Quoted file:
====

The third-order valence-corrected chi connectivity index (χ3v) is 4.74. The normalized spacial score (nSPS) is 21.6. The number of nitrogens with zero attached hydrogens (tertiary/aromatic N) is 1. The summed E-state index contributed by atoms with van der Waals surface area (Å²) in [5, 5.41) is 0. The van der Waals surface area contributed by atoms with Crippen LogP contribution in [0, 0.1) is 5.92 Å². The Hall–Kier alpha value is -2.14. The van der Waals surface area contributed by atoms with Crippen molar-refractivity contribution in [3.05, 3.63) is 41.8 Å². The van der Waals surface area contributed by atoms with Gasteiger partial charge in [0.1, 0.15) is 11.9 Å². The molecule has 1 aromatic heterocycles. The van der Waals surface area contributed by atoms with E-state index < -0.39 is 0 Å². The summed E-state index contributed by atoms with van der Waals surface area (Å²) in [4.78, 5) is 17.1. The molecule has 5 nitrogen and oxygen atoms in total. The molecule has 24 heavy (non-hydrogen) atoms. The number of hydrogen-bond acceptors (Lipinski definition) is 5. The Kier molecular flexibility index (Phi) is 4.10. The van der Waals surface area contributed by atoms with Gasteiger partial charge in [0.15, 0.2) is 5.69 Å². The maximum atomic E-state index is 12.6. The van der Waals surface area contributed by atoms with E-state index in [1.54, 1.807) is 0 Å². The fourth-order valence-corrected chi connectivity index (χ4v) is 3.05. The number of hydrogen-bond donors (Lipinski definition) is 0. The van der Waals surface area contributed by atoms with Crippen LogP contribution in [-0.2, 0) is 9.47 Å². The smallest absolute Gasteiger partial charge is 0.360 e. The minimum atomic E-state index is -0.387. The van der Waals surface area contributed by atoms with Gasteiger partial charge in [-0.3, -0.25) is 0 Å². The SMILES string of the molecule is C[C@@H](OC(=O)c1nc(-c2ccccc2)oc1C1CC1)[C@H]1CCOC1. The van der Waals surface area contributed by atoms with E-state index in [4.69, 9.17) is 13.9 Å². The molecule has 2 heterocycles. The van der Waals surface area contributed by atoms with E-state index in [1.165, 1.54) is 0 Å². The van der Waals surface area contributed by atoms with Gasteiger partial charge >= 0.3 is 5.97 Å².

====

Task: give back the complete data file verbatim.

The third-order valence-corrected chi connectivity index (χ3v) is 4.74. The normalized spacial score (nSPS) is 21.6. The number of nitrogens with zero attached hydrogens (tertiary/aromatic N) is 1. The summed E-state index contributed by atoms with van der Waals surface area (Å²) in [5, 5.41) is 0. The van der Waals surface area contributed by atoms with Crippen LogP contribution in [0, 0.1) is 5.92 Å². The Hall–Kier alpha value is -2.14. The van der Waals surface area contributed by atoms with Crippen molar-refractivity contribution in [3.05, 3.63) is 41.8 Å². The van der Waals surface area contributed by atoms with Gasteiger partial charge in [0.1, 0.15) is 11.9 Å². The molecule has 1 aromatic heterocycles. The van der Waals surface area contributed by atoms with E-state index < -0.39 is 0 Å². The summed E-state index contributed by atoms with van der Waals surface area (Å²) in [4.78, 5) is 17.1. The molecule has 5 nitrogen and oxygen atoms in total. The molecule has 24 heavy (non-hydrogen) atoms. The number of hydrogen-bond acceptors (Lipinski definition) is 5. The Kier molecular flexibility index (Phi) is 4.10. The van der Waals surface area contributed by atoms with Gasteiger partial charge in [0.15, 0.2) is 5.69 Å². The maximum atomic E-state index is 12.6. The van der Waals surface area contributed by atoms with E-state index in [1.54, 1.807) is 0 Å². The fourth-order valence-corrected chi connectivity index (χ4v) is 3.05. The number of hydrogen-bond donors (Lipinski definition) is 0. The van der Waals surface area contributed by atoms with Crippen LogP contribution in [-0.2, 0) is 9.47 Å². The smallest absolute Gasteiger partial charge is 0.360 e. The minimum atomic E-state index is -0.387. The van der Waals surface area contributed by atoms with Gasteiger partial charge in [-0.3, -0.25) is 0 Å². The SMILES string of the molecule is C[C@@H](OC(=O)c1nc(-c2ccccc2)oc1C1CC1)[C@H]1CCOC1. The van der Waals surface area contributed by atoms with E-state index in [4.69, 9.17) is 13.9 Å². The molecule has 2 heterocycles. The van der Waals surface area contributed by atoms with E-state index in [1.165, 1.54) is 0 Å². The van der Waals surface area contributed by atoms with Gasteiger partial charge >= 0.3 is 5.97 Å².